First off, it’s really amazing that you can get 8 terabytes of storage without having to donate an arm for it. Getting 8 terabytes used to be super expensive, and even the bare internal drive is selling at a higher margin than a portable enclosure which is easy to move from location to location AND even comes with its own AC adapter.
At just $132 USD at time of publication, this is a real steal of a price for extra storage space for media especially, and if you’re working on making your own media, it’s really a no-brainer. With really decent transfer speeds of 130 megs a second average even over 60% full, we’re definitely recommending this drive for daily use and as backup. The SMR technology doesn’t hinder the drive either, writing quickly and providing lots of space.
We were happy to see the massive amount of vents on the bottom and rear of the unit, and the front and top closed off which prevents accidental spray from easily entering the drive. The blue light at the back is subtle, not too glaring, and along with the triangular patterned sides, it lends a nice design touch to your desk. The unit has some weight, which helps it not tip over, but you should definitely put it in a more protected area so you don’t knock it off your desk. It still has desktop drive drop tolerances, not like hardier notebook drives, so putting it somewhere safe like hiding behind a curved monitor is recommended.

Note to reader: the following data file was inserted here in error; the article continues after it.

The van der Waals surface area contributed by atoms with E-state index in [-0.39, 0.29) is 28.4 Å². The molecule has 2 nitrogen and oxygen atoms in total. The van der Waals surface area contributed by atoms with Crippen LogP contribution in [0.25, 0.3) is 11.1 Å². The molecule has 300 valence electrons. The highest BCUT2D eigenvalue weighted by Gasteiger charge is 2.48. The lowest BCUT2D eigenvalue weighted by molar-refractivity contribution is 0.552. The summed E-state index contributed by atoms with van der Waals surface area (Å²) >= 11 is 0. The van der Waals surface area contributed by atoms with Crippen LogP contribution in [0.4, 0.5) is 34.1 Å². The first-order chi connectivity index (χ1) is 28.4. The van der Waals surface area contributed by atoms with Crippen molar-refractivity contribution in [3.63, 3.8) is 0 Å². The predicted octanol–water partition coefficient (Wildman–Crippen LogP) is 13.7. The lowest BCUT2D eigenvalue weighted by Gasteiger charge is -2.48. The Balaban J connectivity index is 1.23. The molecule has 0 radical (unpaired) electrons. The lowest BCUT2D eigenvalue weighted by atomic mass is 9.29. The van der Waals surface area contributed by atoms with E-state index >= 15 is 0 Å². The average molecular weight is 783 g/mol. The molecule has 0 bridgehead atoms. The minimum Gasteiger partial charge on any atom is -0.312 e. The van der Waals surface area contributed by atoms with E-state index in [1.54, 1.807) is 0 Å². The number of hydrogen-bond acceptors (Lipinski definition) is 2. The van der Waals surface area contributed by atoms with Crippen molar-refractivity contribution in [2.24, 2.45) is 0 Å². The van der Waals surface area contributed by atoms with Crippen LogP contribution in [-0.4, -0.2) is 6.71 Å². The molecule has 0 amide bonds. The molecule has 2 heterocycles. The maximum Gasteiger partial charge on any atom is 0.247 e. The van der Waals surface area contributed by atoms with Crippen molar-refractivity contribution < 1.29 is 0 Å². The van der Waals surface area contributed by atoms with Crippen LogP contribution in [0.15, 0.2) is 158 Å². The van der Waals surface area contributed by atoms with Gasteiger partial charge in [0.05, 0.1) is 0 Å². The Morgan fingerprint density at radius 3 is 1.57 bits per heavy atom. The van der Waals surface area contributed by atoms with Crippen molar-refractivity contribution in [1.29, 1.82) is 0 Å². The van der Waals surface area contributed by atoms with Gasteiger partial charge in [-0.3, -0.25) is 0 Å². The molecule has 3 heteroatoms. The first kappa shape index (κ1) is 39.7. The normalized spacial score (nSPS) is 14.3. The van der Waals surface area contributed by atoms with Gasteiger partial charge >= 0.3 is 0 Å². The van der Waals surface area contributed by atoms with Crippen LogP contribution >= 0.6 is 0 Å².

One thing I’d like to see included would be the inclusion of a stand, like wide rubber pads on the bottom which would hug the sides up a bit, like a Playstation 3 or 4 stand. This would increase stability from being knocked over, and considering the tiny rubber feet on the unit only provide barely over a millimeter of clearance, raising up the unit just a few millimeters would increase airflow and therefore cooling of the unit.
The Seagate external 8 terabyte drive certainly offers a lot for a great price, delivering decent quality with huge storage at a budget price. If you’re looking for extra storage and decide to grab one for yourself, , buying through our affiliate links down below does help support us here with no extra cost to you.